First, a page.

© Neydtstock parcels
© Neydtstock

It didn’t take long for the other shoe to drop – after UPS announced peak season surcharges for domestic parcel deliveries on 7 August, US parcel shippers were bracing themselves for FedEx to follow suit.

It duly did so this week, after a similar announcement from the US Postal Service (USPS) on Friday.

Both integrators blamed rapid growth in e-commerce volumes driving up their costs and hitting margins.

FedEx’s announcement read: “As the impact of the virus continues to generate a surge in residential deliveries, we are entering this holiday peak season with extremely high demand for capacity and are experiencing increased operating costs across our network.

“We anticipate residential volume to continue to surge into the new year.”

Like UPS, FedEx is heaping misery on large shippers: its peak season surcharges range from $1 per parcel for shippers with weekly volumes of more than 110% of the volume they moved weekly between 3 February and 1 March (before the pandemic hit), to $4 per parcel for those with volumes up more than 500%.

In addition, FedEx levies surcharges of $52.50 for oversize shipments, $4.90 for shipments requiring additional handling and $350 for ‘unauthorised’ ground deliveries.

These increases are significant, commented John Haber, CEO of consultant Spend Management Expert. For one of his firm’s clients, this means a $2m impact over the duration of the peak surcharge period, which runs from 2 November to 17 January.

“Over past year the changes have been incredible,” he added. “Surcharges and rate hikes have been announced at such a frequency that Spend Management has been stretched to compute the financial impact on all of its clients.”

The integrators are “getting away” with this series of rate increases because of a lack of alternatives for shippers, he argued.

“This highlights the lack of competition. There are not enough parcel providers in the US,” he said.

This is also reflected in the stance UPS has taken in negotiations with shippers after it had announced its peak season surcharges. Spend Management clients have reported very little willingness by the integrator to offer discounts to mitigate the charges, Mr Haber said.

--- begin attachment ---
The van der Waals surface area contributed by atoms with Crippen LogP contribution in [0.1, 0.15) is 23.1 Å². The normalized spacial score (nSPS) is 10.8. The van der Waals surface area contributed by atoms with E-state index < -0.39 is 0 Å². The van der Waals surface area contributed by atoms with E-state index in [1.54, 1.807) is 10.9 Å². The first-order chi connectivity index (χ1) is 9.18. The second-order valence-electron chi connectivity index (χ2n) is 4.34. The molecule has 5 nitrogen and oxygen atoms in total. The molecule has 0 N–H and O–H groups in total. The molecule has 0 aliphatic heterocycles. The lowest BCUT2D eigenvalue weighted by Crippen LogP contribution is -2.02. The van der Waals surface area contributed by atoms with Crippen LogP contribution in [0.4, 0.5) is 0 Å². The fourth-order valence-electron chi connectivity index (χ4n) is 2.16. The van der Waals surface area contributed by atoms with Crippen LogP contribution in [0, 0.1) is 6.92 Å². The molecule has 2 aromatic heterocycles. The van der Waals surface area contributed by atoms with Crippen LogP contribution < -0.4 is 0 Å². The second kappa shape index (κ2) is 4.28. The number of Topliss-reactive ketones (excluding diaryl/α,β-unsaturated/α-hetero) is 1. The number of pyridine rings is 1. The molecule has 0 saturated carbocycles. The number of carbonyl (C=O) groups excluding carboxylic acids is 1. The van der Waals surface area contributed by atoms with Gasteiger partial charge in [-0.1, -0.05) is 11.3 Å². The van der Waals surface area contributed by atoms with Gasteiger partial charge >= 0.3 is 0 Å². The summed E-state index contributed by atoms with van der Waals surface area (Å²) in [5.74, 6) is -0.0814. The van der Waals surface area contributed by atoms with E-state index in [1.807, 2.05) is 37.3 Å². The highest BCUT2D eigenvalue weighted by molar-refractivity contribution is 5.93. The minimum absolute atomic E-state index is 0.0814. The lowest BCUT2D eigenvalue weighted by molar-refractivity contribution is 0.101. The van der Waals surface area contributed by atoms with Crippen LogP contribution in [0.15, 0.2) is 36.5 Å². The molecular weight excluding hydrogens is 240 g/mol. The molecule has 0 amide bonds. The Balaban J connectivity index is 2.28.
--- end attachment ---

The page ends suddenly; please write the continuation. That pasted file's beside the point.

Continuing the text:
Many of his larger clients are looking to regional carriers as alternatives. By and large, these have capacity available and offer considerable savings, but their free capacity is rapidly being gobbled up, he added.

According to shipping consultant ShipMatrix, shippers can save between 7% and 12% if they use regional carriers for residential deliveries. But this option does not work for everybody, said Mr Haber.

“You’ve got to have a lot of volume for this to work. It’s more the large accounts where this makes sense.”

One area where FedEx has taken a different course to UPS is for shipments to residential addresses delivered by the USPS. While UPS applies a volume threshold for surcharges on its SurePost service, FedEx has chosen to levy surcharges on all its SmartPost shipments, regardless of a shipper’s weekly volume.

This surcharge will be $1 per parcel between 2 and 29 November, rising to $2 from 30 November to 6 December and dropping back to $1 for the remainder of the peak period. At prices of $3-4 for shipments weighing less than one pound, this amounts to a 50%-plus surcharge in early December, Mr Haber pointed out.

This comes at a time when FedEx would be arguably better off leaving the SmartPost volumes to the USPS for delivery.

“There are capacity issues” Mr Haber said, noting that delivery times had dropped into the low nineties range. “This doesn’t seem a very opportune time to move SmartPost.”

FedEx and UPS recorded volume growth in the 20% range in their ground delivery segment during the last quarter. The USPS has been stretched even more, with volumes rising almost 50% in the second quarter, according to ShipMatrix.

The postal agency is also to levy a peak season surcharge on residential deliveries of its domestic competitive package offerings. Last week, it submitted a proposal for a temporary price adjustment to the US Postal Regulatory Commission. These would kick in on 18 October, ranging from 24 cents a package for its Parcel Select service to $1.50 for the Priority Mail Express product.

These increases are between 6.75% and 13.3%. Compared with the hikes UPS and FedEx have announced, they, are relatively modest, Mr Haber said. However, they will likely increase the pain for SmartPost and SurePost users, he added, as the integrators had historically passed on higher mail rates to their clients, adding a juicy mark-up in the process.

As a result, Spend Management is bracing itself for another round of calculations on what the next increase means for its customers. Making its announcement later than the USPS, FedEx may have factored-in the planned postal increases, but UPS will likely come up with an adjustment to deal with this, Mr Haber said.

It seems for parcel shippers, there is no respite in sight.